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murphy12 (Mechanical) (OP)
18 Nov 03 12:53
I have a nonstandard keyway due to space constraints and I'm woried about compression.  Is there any reason I can't stray away from standard keystock (1018 or 1045) and use something harder like 4140 Q&T?
MintJulep (Mechanical)
18 Nov 03 12:55
You run the risk of damaging the shaft in the event of an overload.  Keys are intended to be sacrificial.
murphy12 (Mechanical) (OP)
18 Nov 03 13:25
Thanks. I though that was the reason, but I was wondering if there were any other reasons.   
ornerynorsk (Industrial)
18 Nov 03 14:02
There is no reason that you can't use a harder material, I've used hardened keys in the past with much success.  Just keep in mind what mintjulep said, but you almost always have some repair considerations when a key shears, regardless of material.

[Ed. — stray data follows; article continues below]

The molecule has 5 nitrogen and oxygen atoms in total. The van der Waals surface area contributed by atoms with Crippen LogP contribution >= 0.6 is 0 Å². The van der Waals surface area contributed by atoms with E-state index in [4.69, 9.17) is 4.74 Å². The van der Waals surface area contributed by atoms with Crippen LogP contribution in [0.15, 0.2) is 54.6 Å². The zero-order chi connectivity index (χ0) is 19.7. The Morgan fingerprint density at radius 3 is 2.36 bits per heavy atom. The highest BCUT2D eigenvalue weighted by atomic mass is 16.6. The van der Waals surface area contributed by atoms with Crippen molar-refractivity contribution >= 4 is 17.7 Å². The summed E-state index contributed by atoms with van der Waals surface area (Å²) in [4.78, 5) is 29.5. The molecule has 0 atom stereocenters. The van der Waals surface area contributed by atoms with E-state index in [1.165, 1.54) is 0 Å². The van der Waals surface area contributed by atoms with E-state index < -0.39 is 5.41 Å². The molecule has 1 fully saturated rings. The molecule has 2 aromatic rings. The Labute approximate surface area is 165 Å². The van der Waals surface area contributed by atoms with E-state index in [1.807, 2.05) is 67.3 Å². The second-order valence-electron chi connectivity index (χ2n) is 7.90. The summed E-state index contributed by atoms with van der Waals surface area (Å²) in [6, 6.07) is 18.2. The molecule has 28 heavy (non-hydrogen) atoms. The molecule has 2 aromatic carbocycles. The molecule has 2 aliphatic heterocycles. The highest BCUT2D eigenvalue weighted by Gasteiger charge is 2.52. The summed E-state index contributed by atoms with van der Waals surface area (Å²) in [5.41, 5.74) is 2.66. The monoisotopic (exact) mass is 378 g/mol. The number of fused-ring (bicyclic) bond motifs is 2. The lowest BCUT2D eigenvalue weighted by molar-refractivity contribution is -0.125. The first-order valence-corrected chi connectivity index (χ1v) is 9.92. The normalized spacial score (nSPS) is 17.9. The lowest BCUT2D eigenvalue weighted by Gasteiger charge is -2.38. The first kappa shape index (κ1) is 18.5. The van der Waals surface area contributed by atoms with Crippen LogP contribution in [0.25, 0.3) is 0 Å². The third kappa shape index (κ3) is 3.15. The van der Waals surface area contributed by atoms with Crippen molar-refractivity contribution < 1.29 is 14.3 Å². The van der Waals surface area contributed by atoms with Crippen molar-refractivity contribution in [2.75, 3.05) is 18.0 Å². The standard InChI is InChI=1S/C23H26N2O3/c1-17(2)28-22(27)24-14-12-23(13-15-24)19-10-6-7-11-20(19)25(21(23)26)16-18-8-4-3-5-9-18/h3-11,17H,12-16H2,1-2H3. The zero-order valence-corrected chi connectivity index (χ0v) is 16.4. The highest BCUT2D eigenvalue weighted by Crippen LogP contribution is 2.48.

MintJulep (Mechanical)
18 Nov 03 20:42
murph,

These types of things work pretty well if you have the space.

http://www.fennerindustrial.com/products/trantorque_ind...
savis (Mechanical)
19 Nov 03 8:23
This is an interesting question.  However, you should be careful to consider what the industrial mechanic will replace this key with if they have a failure of some type.  We recently had some issues with keys fretting and found out that our stock room was stocking 6x6 keystock material incorrectly (using 6x6 square stock c-1018.  The tolerances are greater +0/-0.078, whereas keystock is +0-0.030.

Savis

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